Over a week ago now, this year’s London Film Festival kicked off properly with Steve McQueen’s steel-toed kick-to-the-gut Widows, the rare Opening Gala that was a genuinely great film, let alone the best thing I’ve seen all year. Since then, I’ve seen many, many films. Most of them have been good, some of them have been great, a pair have come close to the plane that McQueen’s immediate-classic was operating on, and overall (despite my oft-mentioned irritability and fatigue) the quality of the Festival this year has been much higher than it was in 2017.
But even with Sorry to Bother You continuing to rise in my estimations more and more as time went on, I had still yet to see a film that could go toe-to-toe with Widows as the sun began to set on the fortnight. Astute readers will notice my slavish devotion to the past-tense in this paragraph because, on Friday morning, I finally found such a film and, befitting my favourite film of the Fest and the year so far being the highly-anticipated follow-up by an Oscar-winning director, it’s another highly-anticipated follow-up by an Oscar-winning director: Barry Jenkins’ masterful If Beale Street Could Talk.
James Baldwin’s 1974 novel upon which Jenkins’ film is based remains a vital work of American fiction, and Jenkins has wisely chosen to stay as true to the text as he could manage. The lyrical narration, often taken straight from Baldwin’s prose, is intact, as are the early-70s timeframe and pre-gentrification New York City setting. Whilst someone like Spike Lee (whose BlacKkKlansman remains a high watermark of this year in film) chooses to be explicit in painting the parallels between the story set in the recent past and the time in which the film is released, Jenkins doesn’t need to hold a viewer’s hand like that. He knows and they know that Beale Street may be set in the past, but the only real differences in the years since have been gentrification and an increased visibility of the injustices carried out against the Black population of the United States of America by ingrained systemic racism.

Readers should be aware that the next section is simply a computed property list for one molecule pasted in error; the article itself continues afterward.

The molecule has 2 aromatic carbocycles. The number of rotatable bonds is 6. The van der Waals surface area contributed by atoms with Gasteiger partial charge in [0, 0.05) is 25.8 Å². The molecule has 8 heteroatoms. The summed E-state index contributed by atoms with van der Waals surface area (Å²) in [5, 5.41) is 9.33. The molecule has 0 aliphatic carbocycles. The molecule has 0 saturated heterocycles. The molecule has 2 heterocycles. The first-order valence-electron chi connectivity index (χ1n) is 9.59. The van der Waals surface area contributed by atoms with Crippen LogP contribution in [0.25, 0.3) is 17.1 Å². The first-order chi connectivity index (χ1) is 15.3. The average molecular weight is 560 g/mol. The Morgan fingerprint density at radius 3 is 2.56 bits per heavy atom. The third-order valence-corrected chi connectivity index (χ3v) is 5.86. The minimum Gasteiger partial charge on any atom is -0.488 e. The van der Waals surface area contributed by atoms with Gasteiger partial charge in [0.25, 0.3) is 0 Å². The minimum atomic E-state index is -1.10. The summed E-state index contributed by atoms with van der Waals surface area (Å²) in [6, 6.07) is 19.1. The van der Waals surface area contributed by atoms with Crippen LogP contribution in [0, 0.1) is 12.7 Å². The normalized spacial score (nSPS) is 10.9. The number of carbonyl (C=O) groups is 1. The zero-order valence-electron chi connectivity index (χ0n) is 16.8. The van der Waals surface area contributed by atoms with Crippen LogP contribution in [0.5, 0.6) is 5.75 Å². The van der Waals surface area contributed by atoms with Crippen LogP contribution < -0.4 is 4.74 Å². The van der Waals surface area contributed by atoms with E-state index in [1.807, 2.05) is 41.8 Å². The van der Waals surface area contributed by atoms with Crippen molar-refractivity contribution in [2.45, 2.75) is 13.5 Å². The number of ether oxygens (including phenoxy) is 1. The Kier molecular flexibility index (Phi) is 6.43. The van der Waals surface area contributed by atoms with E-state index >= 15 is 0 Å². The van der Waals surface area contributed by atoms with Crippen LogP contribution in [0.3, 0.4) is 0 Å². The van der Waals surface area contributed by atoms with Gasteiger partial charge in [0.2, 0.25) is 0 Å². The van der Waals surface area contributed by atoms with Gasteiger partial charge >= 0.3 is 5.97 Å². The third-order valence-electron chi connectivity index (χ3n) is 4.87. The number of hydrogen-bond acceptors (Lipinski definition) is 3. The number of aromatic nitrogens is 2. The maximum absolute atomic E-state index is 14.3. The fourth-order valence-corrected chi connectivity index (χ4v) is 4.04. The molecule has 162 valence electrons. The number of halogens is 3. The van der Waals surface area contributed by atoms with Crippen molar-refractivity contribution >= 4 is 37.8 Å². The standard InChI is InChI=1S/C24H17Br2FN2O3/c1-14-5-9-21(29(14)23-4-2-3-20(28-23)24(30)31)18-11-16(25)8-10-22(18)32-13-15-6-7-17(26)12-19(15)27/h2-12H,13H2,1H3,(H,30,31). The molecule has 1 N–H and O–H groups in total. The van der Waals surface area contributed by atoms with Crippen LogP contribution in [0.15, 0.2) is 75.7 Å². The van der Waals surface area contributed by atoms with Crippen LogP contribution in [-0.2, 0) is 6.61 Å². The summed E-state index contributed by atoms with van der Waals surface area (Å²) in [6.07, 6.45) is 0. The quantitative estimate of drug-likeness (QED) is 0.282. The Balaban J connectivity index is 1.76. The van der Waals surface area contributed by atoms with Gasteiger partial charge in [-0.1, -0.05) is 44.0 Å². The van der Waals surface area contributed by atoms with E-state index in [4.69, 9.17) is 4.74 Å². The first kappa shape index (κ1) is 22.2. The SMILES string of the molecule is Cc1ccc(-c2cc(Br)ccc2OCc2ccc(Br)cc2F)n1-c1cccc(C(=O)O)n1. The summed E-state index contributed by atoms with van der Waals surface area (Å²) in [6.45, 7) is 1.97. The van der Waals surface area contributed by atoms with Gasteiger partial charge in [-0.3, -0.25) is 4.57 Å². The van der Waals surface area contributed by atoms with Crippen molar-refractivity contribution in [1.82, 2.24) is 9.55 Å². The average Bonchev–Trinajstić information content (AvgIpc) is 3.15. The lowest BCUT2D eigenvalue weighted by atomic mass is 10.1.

Our leads are Tish (KiKi Layne) and Fonny (Stephan James), childhood friends very much in love. He’s 23, she’s 19. They’ve known each other all their lives with the purest devotion to one another. Tish’s family are nothing but loving and supportive to them both, which gives Fonny the mother figure he never got from his own, a hard-line Christian who believes Tish has turned her son to sin. The two are trying to find a loft apartment to share together but are stonewalled at every turn by racist property agents. Fonny wants to be an artist, a sculptor, Tish isn’t quite sure what she wants yet but is fine with that not-knowing. They are, by all metrics, living proper as a White society believes Black folk should, keeping their heads down, following the law to the letter, taking every subliminal or overt reminder that they are supposedly-inherently inferior just because of their skin colour with a smile and utmost politeness. It still won’t be enough, for Fonny will soon be thrown in jail for a rape charge he couldn’t possibly have committed, and Tish plus her family are going to mentally destroy themselves as they embark on the hopeless task of reversing his sentence. For whilst he may not have been guilty of rape, Fonny is still guilty of the greatest crime against American society: being Black.
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Jenkins’ film is a blistering indictment of the institutionalised racism within the very bones of the justice system despite, nay, because of the fact that it stays extremely personal and quiet the entire time. The vast majority of the film is from Tish’s point-of-view which means that we aren’t made privy to things like Fonny’s arrest or time incarcerated beyond her regular visits to him, and that’s because we don’t need to be; the effects of life in prison for a Black man accused of rape are plain as day on the face of Fonny.
Brief detours are made for Fonny and Tish’s fathers (Michael Beach and Colman Domingo respectively) discussing the not-exactly-legal ways they’re being forced to fund the defence case with – the cruel irony of a system that forces Black folks to turn to crime in order to have even a ghost of a chance of proving another Black guy innocent is not lost on the film – a recently-released old friend of Fonny’s (an utterly devastating Bryan Tyree Henry) trying and failing to hide the soul-scarring results of even two years inside when they catch up, and Fonny’s mom (Regina King) journeying to Puerto Rico to find the woman who identified Fonny as her assailant. All of them don’t pull the focus away from Tish, but they also all have a purpose and expand the viewpoint and sense of community that’s crucial to Beale Street’s power.